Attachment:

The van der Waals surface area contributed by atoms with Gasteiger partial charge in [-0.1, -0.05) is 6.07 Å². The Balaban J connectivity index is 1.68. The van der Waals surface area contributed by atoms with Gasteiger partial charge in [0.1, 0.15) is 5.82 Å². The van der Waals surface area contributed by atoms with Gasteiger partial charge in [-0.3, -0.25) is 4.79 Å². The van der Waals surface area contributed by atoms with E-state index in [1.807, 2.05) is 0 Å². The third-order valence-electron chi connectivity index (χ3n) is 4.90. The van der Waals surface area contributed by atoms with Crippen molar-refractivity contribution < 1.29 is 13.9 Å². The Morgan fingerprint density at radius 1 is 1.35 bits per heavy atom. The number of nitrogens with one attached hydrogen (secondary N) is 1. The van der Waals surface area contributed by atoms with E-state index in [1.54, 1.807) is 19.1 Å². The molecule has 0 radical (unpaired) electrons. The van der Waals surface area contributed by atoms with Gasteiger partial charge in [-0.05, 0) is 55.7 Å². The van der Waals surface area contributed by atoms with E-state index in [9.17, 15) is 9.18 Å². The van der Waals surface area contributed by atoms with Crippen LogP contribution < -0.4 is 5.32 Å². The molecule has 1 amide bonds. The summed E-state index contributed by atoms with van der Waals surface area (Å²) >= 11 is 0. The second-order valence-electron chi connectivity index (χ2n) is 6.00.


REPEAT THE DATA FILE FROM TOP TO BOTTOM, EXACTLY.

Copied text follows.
The van der Waals surface area contributed by atoms with Gasteiger partial charge in [-0.1, -0.05) is 6.07 Å². The Balaban J connectivity index is 1.68. The van der Waals surface area contributed by atoms with Gasteiger partial charge in [0.1, 0.15) is 5.82 Å². The van der Waals surface area contributed by atoms with Gasteiger partial charge in [-0.3, -0.25) is 4.79 Å². The van der Waals surface area contributed by atoms with E-state index in [1.807, 2.05) is 0 Å². The third-order valence-electron chi connectivity index (χ3n) is 4.90. The van der Waals surface area contributed by atoms with Crippen molar-refractivity contribution < 1.29 is 13.9 Å². The Morgan fingerprint density at radius 1 is 1.35 bits per heavy atom. The number of nitrogens with one attached hydrogen (secondary N) is 1. The van der Waals surface area contributed by atoms with E-state index in [1.54, 1.807) is 19.1 Å². The molecule has 0 radical (unpaired) electrons. The van der Waals surface area contributed by atoms with Gasteiger partial charge in [-0.05, 0) is 55.7 Å². The van der Waals surface area contributed by atoms with E-state index in [9.17, 15) is 9.18 Å². The van der Waals surface area contributed by atoms with Crippen LogP contribution < -0.4 is 5.32 Å². The molecule has 1 amide bonds. The summed E-state index contributed by atoms with van der Waals surface area (Å²) >= 11 is 0. The second-order valence-electron chi connectivity index (χ2n) is 6.00.